Monday, 15 May 2017
I bought this clematis at my first visit to Malvern show (before I started blogging) for the princely sum of £2, because its extra-large blooms caught my eye - the diameter of each is about the size of my hand's span. It's one of the earliest clematis to flower, but until now it's been a little shy for me. This year is proving to be different, with many buds lined up below the three flowers you can see.
It's reputed to have both double and single blooms, with the doubles appearing first followed by the singles later in summer. This is because it can flower on old and new wood, though mine has always been single flowered, even when I forget to prune it like I've done this year (it's pruning group 2, in case you were wondering).
It was bred by Charles Noble in 1882, possibly a cross between C. lanuginosa (discovered by Robert Fortune in China) and a seedling of 'Fortunei' × patens. It's long servitude makes it a 'good doer' in my view, though it took the RHS a while to give it the recognition it deserves, only awarding an AGM in 1993. Noble also bred the well-known 'The President', which I also have in my garden and usually blooms for me in June.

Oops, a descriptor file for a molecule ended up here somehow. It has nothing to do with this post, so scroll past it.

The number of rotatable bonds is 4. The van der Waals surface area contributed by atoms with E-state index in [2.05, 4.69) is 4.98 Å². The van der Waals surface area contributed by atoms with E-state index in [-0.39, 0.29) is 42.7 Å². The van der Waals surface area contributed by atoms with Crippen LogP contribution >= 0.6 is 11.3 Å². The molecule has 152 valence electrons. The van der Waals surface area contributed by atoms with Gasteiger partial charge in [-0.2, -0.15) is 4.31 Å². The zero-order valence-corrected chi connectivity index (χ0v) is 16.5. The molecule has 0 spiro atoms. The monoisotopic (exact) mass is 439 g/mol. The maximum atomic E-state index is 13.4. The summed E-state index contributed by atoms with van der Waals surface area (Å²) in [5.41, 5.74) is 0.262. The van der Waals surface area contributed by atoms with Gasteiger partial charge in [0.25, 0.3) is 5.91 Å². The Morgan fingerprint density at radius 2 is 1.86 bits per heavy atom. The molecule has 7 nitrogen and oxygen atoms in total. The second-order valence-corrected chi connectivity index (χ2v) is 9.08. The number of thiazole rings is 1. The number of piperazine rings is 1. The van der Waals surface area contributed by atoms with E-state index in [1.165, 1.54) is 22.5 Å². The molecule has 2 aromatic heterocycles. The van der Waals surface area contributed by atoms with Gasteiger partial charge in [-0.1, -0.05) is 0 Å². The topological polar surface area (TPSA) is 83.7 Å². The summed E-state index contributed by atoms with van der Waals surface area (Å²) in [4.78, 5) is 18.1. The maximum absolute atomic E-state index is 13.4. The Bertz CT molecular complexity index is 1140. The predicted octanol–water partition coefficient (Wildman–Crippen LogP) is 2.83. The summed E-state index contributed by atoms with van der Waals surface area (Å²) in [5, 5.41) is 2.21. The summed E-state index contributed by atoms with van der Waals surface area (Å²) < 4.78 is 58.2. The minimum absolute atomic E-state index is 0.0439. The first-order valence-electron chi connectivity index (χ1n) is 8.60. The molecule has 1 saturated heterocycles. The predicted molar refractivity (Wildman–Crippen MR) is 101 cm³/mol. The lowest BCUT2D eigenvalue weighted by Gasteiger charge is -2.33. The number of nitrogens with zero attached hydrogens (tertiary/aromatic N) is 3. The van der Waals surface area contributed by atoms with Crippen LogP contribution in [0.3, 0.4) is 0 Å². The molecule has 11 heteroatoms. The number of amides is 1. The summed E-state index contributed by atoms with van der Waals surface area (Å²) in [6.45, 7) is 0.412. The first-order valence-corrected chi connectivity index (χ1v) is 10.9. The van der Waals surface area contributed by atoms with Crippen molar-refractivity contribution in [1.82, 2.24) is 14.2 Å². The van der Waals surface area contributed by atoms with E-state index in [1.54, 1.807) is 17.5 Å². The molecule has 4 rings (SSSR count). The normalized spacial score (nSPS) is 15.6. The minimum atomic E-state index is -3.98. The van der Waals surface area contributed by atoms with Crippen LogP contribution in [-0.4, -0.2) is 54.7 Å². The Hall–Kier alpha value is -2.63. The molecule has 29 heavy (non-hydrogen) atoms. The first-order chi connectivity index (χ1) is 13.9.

Why the name Daniel Deronda? It's a book by George Eliot and it seems Charles Noble was an admirer of her work. Sadly the clematis he named after her is no longer available.
There's a great write-up about this clematis on the Clematis International website - though I can't link to it directly. Click on the link I've given, then on the By Category link which subsequently appears in the website's sidebar. Then click on to Early Large-flowered option on the subsequent drop-down list. 'Daniel Deronda' should then appear as one of the pictorial thumbnail options, which will also give you an idea of how it looks in its double-flowered form.
I've enjoyed finding out the story behind the name for Blooms Day, quite literally in this case!
Garden Bloggers Blooms Day is hosted by Carol at May Dreams Gardens.